South African institutions of higher education have increasingly recognised the importance of internationalisation to keep apace with trends in research and all aspects of academic life - Rhodes University is no exception.
With 20 percent of its students hailing from international countries, it truly is a hub for diversity and multicultural activity. The recent arrival of 26 international students participating in a semester-long exchange programme only affirms Rhodes mandate, solidifying its commitment to learning from and with the rest of the world.
Of the 26 students, 12 have come from Connecticut College. Accompanying them is Prof Marc Zimmer, of the college’s Chemistry department. This is the first time Rhodes has conducted an exchange programme that seeks to benefit both its student body and its faculty simultaneously. This opens up possibilities for other creatively conceived exchange programmes, said Orla Quinlan, Director of Rhodes’ International Office. While here, the students will not only explore their major in another country with the Rhodes University lecturers, they will participate in 20 hours of community engagement. Prof Zimmer will teach his students two courses, one on South African history and the other on Environmental Chemistry.
“This model could be really interesting and enriching for both teachers and students,” said Quinlan who has appealed to the Rhodes faculty to actively pursue international partnerships and seek out potential opportunities for exchange. She hopes that the faculty will also bear in mind changing global dynamics when thinking about possible exchanges. It is important that next generation of South Africans understand and build partnerships with the counties identified as the world’s major emerging economies, known as the BRICS (Brazil, Russia, India, China and South Africa), for example.
Although Rhodes has 34 established institutional partnerships in 12 different countries for outgoing students, it hopes to expand its networks, particularly on the African continent. Currently, there is just one formal partnership in Africa with the University of Botswana, though several academics have collaborated on a less formal level.
Students have yet to discover the rich potential of exchange on their own continent, said Quinlan. “We deal with perceptions about what’s attractive about other countries,” she said, “I think it’s a matter of uncovering our existing links across Africa and working with the academics who are already engaged with the rest of the continent. These academics can make students aware of what is unique and relevant to their areas of study in other parts of Africa. The International Office can support them to make it happen.”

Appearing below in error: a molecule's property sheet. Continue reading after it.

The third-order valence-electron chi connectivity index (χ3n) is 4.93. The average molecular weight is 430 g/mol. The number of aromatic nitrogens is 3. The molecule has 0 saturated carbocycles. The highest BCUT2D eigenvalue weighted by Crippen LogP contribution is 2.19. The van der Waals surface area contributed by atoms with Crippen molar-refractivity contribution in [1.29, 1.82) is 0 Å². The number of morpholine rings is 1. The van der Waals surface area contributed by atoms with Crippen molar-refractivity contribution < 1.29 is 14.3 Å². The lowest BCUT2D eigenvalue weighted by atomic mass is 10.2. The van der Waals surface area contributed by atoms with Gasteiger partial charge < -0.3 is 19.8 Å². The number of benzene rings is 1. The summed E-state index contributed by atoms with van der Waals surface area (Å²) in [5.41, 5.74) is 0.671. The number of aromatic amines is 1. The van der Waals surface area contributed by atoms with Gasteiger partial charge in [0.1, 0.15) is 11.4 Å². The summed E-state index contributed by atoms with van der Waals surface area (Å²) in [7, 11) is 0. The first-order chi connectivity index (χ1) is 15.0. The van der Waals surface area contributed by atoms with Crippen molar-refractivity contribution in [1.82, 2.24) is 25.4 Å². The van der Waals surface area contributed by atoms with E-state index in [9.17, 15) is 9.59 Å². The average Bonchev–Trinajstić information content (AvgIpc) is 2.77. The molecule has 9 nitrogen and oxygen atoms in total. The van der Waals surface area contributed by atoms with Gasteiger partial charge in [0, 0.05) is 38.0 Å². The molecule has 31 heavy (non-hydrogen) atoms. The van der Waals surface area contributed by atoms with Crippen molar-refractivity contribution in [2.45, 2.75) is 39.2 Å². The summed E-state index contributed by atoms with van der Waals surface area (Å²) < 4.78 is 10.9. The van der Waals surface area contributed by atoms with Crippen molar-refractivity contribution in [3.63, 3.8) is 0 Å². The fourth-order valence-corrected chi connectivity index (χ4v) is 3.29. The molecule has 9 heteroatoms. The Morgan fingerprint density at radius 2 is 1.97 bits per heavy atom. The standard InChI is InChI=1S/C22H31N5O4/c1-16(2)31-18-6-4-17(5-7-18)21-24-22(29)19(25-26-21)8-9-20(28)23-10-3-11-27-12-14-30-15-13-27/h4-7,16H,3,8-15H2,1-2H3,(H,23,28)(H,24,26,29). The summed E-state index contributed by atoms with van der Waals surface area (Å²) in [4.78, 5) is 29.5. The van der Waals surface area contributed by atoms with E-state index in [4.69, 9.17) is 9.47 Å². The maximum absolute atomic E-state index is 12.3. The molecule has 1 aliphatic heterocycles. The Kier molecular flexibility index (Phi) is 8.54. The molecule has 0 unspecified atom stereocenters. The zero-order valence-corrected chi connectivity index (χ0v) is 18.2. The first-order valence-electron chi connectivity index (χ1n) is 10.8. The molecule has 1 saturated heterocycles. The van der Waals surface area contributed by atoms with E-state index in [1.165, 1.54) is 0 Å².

The success of international exchanges not only involves highlighting interesting opportunities, however, but also making them practically feasible for students. Having a formalised exchange agreement between two institutions means that students pay the tuition of their respective home institution, thus covering costs for the visiting exchange student. If food and accommodation is not included in a package, then Rhodes’ International Office will attempt to provide extra support for the financial constrained student studying abroad.
The invaluable experience of living in another country is available and actively encouraged by Rhodes’ International Office. An exhibit of all Rhodes international institutional partnerships, from the US to China, is currently on display in the Eden Grove. This Friday, 5 August, is the application deadline for students hoping to go on an exchange next year. Students are encouraged to visit the International Office and apply.
So much of learning occurs outside the walls of academia, subtly disguised in conversations, relationships and life experience. This is precisely the kind of holistic learning that the International Office seeks to promote. “A lot of what you learn when you go to another country, regardless of the specific destination, is about yourself, your assumptions, and the personal development opportunity comes with learning skills to solve problems, being comfortable with differences in others and understanding how you personally deal with change -- you can’t always learn that in a classroom,” said Quinlan.
By Hailey Gaunt
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